An interesting inclusion, albeit hardly unique for the time, is the depiction of Lake Parime in modern Guyana. This mysterious lake has been repeatedly associated with the legend of Eldorado; a city of gold supposedly located on its shores. While there exists no historical or archaeological data to corroborate that such a place ever existed, the myth has been both long-lived and extremely tenacious. Obviously, the notion must have sprung from the immense wealth that the conquistadors brought back from the New World. The opportunities that this new and vast territory afforded attracted many adventurers and opportunists, to whom history’s judgment has not been very kind.

The notion was nevertheless pervasive. So much so that expeditions continued to be launched well into the 20th century (e.g. Colonel Percy Fawcett). The most infamous expeditions to find the mystical city of gold were perhaps those led by Sir Walter Raleigh, the close confidant, and advisor of Queen Elizabeth I. Raleigh made several attempts to find Eldorado: the first in 1594 and a second in 1617 (under King James I). Both attempts failed miserably and when Raleigh against orders raided a Spanish galleon on his second voyage, he was recalled by King James and executed.


Finely-engraved embellishments

A final note should be made regarding the two spectacular cartouches. Both are elaborately adorned with figurative motifs that have been drawn from Nicolas Janszoon Visscher’s 1658 map (although with important variations). The motifs stand out crisply in their magnificent original coloring. In the lower-left corner, we find the title cartouche surrounded by a composite scene of Native American life. The dominant figure is the chief to the left of the title box, who seems to be receiving offerings or inspecting crops. Further to the right, we find additional presenters leaving and approaching, as well as two children and an agitated man drawing his bow. The title box itself, while simple, expresses the great duality of the New World: atop the box, we find two open-mouthed serpents seemingly ready to strike at any moment, while at its base lies the rich golden bounty that drew so many to their untimely deaths in strange lands.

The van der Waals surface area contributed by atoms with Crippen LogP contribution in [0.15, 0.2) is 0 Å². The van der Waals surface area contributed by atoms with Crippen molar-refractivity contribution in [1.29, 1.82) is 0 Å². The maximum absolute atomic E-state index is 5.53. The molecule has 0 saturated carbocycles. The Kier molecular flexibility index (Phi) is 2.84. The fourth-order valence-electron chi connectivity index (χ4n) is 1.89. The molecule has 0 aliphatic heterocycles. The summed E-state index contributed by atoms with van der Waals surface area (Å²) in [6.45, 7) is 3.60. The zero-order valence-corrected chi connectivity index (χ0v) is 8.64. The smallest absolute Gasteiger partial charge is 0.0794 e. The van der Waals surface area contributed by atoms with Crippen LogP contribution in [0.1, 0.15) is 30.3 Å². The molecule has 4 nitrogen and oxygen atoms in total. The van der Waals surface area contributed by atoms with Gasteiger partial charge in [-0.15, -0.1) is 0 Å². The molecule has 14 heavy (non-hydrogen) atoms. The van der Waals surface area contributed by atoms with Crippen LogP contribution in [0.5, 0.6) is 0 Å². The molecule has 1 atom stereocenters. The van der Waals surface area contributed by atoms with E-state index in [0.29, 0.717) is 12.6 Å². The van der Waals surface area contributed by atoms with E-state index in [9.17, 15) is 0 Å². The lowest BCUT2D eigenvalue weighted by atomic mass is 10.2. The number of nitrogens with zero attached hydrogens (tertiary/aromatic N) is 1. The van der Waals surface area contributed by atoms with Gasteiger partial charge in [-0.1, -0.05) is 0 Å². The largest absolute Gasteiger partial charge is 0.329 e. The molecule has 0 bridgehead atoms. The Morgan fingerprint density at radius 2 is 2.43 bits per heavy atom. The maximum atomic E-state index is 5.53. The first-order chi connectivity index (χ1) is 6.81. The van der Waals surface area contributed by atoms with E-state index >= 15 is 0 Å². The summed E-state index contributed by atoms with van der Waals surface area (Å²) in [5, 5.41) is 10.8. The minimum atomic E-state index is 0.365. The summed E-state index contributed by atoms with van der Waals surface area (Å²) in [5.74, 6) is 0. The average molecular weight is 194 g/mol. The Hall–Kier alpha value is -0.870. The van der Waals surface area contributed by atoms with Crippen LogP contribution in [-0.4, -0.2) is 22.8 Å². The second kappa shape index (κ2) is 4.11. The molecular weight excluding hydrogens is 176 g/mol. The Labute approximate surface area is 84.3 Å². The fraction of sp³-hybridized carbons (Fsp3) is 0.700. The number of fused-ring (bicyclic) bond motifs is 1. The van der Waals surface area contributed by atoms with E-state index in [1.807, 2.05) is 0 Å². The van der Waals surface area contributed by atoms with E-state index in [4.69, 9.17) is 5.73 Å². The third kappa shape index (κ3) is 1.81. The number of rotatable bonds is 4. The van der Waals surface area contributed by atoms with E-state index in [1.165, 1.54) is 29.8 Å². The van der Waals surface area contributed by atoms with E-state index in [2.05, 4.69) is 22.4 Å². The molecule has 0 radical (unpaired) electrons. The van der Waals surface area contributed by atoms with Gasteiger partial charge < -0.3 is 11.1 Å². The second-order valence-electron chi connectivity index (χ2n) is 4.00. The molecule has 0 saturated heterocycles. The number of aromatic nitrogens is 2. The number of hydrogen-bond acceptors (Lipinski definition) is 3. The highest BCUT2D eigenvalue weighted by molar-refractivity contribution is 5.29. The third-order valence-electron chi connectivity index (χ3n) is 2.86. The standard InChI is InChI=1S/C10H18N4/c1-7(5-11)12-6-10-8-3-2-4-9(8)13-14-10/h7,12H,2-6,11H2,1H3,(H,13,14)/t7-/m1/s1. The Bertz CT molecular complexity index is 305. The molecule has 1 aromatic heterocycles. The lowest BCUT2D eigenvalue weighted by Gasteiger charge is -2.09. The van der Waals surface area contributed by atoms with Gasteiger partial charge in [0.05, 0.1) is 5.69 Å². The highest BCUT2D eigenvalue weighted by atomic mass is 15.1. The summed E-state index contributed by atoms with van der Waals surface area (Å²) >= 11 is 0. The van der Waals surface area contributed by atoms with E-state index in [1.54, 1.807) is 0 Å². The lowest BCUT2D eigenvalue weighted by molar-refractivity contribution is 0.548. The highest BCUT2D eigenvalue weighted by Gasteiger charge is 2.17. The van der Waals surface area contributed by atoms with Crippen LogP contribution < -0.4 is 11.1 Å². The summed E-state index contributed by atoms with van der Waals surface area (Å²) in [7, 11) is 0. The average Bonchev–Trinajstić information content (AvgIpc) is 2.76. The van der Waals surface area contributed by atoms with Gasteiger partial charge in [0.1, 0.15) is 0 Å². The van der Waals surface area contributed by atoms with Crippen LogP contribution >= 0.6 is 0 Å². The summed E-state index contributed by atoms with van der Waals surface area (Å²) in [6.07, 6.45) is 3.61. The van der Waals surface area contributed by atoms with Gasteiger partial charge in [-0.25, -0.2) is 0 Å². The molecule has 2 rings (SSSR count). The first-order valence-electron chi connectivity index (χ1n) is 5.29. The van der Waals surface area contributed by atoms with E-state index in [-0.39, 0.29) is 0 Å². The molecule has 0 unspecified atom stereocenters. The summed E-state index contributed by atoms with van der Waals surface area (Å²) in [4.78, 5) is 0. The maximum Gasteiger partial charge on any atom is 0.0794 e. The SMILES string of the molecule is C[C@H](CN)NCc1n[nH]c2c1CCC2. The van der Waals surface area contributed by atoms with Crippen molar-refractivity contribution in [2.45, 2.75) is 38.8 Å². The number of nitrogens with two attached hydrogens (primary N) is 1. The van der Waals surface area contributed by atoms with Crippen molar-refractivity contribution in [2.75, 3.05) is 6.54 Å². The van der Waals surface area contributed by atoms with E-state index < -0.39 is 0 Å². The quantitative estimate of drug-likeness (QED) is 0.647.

The second cartouche, in the upper right corner of the map, is a droplet-shaped plaque carried by four distinct figures. In the upper left corner is an angel. To her right is another pure woman holding a golden cross and seemingly staving off a demonic-clawed figure, which has lost his grip and is falling away. On the lower left, we find another generic Native American chief seemingly engaged in assisting the angel. Roughly translated from the original Latin, the text reads: America has its name from Amerigo Vespucci, a Florentine who was sent out by the auspicious King Emanuel of Portugal, from Cadiz, in the year 1497. The first out of Europe, although Christopher Columbus, of Genoa, in the year 1492, on the order of Ferdinand, King of Castile, found the American islands Hispaniola, Cuba, and Jamaica.


Frederick de Wit

Frederick de Wit (1629–1706) was a Dutch cartographer and artist who drew, printed, and sold maps from his studio in Amsterdam. He was a pioneer of Dutch Golden Age cartography, and the founder of one of the most famous map-publishing houses in Amsterdam. He was born in Gouda but moved to Amsterdam at the end of the Thirty-Years-War (1618-48), which had engulfed most of Europe and ultimately liberated the Netherlands from centuries of Spanish dominion.

Soon after arriving in Amsterdam, probably in 1654, De Wit opened a printing shop named The Three Crabs (De Drie Crabben). A year or two before, he had married Maria van der Way, the daughter of a wealthy Catholic merchant, and this may have helped secure the funding to start his new operation. His aspirations as a cartographer were nevertheless made clear when he shortly after changed the name to The White Chart (Het Witte Pascaert), under which he gained international renown.

In the latter half of the century, De Wit began drawing, copying, and publishing atlases and maps. By the 1670s he was issuing large folios with up to a hundred maps in each tome, including a famous nautical atlas in 1675. From 1689, De Wit received a state privilege from the Dutch government to draw and issue maps. This protected his work from the illegal copying known from his earlier charts. De Wit was among the first to apply extensive coloring and his original color atlases and continental charts remain highly sought after to this day.

Following De Wit’s death in 1706, his wife ran the business for four years before selling it at auction in 1710. Their only surviving son was a successful merchant in his own right and had no interest in taking over. At the 1710 auction, most of De Wit’s plates were sold to Pieter Mortier, another Amsterdam cartographer and engraver. After passing the firm to his son, who teamed up with Johannes Covens, the firm became Covens & Mortier, the largest cartographic publisher of the eighteenth century.

Condition Description

Excellent old color. Numerous repairs to centerfold and margins. Trimmed short on bottom.